MB92 Barcelona, a world-leading superyacht refit shipyard located in the port of Barcelona, announced that it has collected 570kg of waste, the equivalent of 65,000 33cl plastic bottles, over the past year thanks to two sea bins installed in its facilities. The waste included everything from industrial plastics, bottles, cans, packaging, disposable PPE such as masks, textiles to organic ocean waste.
The MB92 Seabin Project, which began in 2019, forms part of the water quality improvement objective of its sustainability plan and was created in order to manage the debris that is transported into the port from the Mediterranean by the tide. The first sea bin was installed in partnership with one of the shipyard’s most environmentally aware customers, the 80 metre superyacht MY Talitha, who helped MB92 with the acquisition and installation.
Despite the large quantity of waste collected throughout 2020, the shipyard estimates that, in a year without the global pandemic, the figure could have been as much as 780kg.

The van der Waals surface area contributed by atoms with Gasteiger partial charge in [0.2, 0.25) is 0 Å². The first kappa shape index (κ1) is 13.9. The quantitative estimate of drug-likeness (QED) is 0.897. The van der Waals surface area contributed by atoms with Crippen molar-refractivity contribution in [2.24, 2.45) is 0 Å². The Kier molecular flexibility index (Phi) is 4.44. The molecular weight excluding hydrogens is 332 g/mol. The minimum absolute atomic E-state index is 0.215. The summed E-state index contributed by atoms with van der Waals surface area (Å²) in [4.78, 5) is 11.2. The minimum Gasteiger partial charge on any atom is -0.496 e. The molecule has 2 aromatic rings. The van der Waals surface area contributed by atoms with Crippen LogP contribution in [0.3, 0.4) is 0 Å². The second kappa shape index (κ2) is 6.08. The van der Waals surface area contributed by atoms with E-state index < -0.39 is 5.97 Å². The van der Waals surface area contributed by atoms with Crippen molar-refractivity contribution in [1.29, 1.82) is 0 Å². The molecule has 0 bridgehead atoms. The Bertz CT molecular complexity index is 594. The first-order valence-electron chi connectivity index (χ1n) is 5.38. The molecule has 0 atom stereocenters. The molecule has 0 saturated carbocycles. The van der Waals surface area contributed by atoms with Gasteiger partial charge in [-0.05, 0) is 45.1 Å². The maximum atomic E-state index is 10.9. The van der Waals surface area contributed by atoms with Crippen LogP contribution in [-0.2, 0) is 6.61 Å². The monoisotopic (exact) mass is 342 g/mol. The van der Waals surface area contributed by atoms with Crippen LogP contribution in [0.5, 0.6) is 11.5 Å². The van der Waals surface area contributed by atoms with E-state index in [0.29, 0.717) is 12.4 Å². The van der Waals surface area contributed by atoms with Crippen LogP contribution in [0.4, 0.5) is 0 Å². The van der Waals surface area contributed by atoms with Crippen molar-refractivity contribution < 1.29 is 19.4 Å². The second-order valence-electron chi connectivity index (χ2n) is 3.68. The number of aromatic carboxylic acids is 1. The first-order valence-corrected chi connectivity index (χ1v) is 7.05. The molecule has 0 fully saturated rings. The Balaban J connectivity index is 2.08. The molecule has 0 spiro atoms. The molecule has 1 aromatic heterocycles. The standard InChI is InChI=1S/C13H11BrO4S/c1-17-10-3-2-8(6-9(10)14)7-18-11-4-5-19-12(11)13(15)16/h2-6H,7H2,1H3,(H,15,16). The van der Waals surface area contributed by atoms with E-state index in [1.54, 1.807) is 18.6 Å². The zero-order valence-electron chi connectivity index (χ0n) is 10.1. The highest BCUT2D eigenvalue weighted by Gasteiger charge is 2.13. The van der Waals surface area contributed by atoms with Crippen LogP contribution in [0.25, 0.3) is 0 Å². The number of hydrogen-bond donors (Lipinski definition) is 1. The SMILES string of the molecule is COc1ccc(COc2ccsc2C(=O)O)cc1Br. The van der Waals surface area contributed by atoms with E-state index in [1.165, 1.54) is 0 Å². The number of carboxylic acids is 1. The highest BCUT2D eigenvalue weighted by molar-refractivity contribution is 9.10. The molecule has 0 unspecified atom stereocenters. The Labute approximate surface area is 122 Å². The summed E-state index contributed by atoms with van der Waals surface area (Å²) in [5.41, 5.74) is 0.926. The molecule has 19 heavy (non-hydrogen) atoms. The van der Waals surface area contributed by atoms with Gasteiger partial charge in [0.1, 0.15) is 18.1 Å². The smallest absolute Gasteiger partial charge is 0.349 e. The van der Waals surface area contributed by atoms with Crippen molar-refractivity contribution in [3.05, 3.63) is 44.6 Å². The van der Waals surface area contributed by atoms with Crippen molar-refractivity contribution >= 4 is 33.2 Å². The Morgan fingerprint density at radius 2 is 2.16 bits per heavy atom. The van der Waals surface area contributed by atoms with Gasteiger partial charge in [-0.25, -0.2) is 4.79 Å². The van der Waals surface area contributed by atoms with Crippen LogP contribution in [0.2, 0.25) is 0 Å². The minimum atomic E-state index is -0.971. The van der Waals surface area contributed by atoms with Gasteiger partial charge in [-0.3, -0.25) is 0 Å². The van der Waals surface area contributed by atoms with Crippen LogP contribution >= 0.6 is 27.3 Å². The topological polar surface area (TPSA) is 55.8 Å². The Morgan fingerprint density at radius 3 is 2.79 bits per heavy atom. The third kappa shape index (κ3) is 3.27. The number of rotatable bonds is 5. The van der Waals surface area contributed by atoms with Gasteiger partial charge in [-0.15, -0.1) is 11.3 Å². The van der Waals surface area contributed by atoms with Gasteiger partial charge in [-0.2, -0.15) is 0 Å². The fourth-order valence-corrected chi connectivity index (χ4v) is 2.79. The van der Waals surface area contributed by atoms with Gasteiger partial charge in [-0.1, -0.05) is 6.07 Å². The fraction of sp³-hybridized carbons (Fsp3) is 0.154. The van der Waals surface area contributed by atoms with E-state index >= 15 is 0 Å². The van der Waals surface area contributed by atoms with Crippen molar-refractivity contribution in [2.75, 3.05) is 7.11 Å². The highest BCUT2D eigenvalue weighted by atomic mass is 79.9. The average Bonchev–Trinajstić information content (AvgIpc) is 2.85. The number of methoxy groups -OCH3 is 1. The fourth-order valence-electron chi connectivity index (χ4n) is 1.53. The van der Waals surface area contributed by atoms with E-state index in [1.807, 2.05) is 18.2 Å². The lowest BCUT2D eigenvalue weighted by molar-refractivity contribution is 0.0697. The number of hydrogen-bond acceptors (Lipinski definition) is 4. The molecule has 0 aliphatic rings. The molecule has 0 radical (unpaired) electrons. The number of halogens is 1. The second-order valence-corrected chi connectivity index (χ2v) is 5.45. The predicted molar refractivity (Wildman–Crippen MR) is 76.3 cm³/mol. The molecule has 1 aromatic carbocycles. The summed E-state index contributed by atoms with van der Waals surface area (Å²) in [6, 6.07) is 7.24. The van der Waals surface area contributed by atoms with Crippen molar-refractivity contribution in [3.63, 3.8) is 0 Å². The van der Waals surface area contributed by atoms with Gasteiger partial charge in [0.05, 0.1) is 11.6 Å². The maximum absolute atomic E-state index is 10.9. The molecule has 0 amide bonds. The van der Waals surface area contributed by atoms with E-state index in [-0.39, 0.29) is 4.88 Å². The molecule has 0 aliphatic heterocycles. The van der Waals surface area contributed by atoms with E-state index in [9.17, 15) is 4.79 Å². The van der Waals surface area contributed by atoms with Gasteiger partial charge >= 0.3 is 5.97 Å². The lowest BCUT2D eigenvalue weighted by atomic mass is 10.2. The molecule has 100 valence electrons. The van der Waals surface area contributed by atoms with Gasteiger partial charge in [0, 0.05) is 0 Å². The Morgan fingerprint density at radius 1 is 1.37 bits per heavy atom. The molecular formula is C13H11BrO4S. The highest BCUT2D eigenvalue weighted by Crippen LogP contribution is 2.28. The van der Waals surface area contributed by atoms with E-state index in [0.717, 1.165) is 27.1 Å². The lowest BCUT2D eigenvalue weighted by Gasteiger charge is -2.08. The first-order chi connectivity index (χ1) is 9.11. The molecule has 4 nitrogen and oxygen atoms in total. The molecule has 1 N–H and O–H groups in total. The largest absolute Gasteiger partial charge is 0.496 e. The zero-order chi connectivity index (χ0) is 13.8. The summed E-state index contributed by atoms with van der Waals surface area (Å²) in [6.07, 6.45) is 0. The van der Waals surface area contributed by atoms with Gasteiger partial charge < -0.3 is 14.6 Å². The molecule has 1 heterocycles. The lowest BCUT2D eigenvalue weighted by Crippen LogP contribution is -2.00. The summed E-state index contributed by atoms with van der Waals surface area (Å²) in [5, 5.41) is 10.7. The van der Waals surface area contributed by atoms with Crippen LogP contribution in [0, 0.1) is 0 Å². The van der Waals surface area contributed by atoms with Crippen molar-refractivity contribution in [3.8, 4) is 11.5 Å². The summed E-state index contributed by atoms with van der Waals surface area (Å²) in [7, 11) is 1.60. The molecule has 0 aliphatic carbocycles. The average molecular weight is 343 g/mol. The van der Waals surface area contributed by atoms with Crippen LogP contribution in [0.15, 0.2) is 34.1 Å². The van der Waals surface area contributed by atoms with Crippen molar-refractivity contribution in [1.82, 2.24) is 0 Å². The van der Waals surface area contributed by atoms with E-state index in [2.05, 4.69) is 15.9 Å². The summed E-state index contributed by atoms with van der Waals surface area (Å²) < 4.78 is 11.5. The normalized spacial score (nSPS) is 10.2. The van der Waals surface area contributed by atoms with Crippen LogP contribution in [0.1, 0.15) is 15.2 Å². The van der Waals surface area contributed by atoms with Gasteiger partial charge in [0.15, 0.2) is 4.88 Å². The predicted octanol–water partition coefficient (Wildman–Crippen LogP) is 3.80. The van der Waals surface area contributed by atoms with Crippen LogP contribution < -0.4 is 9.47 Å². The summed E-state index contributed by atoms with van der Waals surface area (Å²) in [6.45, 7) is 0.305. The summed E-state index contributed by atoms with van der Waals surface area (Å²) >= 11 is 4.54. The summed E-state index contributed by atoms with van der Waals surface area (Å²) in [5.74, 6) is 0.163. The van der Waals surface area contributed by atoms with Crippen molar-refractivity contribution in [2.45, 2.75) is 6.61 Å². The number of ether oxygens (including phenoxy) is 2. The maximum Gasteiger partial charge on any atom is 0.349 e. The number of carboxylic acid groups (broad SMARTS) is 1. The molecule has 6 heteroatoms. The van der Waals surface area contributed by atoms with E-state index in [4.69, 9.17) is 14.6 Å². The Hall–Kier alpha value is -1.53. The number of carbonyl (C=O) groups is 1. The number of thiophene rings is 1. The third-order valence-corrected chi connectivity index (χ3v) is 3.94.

The Seabin Project was devised by Andrew Turton and Pete Ceglinski in 2015 and started from a simple idea: if there are bins on land, why not install a bin in the water to filter waste from the sea? Over time, the scope of the project evolved into a comprehensive research, technology, and educational initiative with global interest and reach. The goal of the creators, also shared by MB92, is ambitious: improve the water quality of all oceans so that we might live in a world without the need for sea bins. The sea bins work by moving up and down with waves, collecting all waste that passes through. Water is sucked from the surface using a submersible water pump (capable of displacing up to 25,000 litres per hour) and passes through a collection bag inside the sea bin itself. Each unit plugs directly into an electrical outlet that, once activated, enables the water to be pumped out while retaining the debris within the sea bin bag.
The shipyard’s maintenance team is responsible for monitoring and emptying the contents once or twice a day depending on how full they are. The results of the extraction are then sent to the Seabin Project team for analysis and research purposes.
Each sea bin has the capacity to collect about 6kg of waste in its basket, which may not be enough on stormy days or rough seas. The Seabin Project is working to improve the results for those days when the tide brings greater amounts of waste, as well as to expand the level of participation in the project to collaborators and ports. Among these are, in addition to MB92: Marina Port Vell and Port Adriano (Spain), Safe Harbor Marinas (USA), Le Grande Motte and Poralu Marine (France), Porto Montenegro (Montenegro) and Wärtsilä (Finland).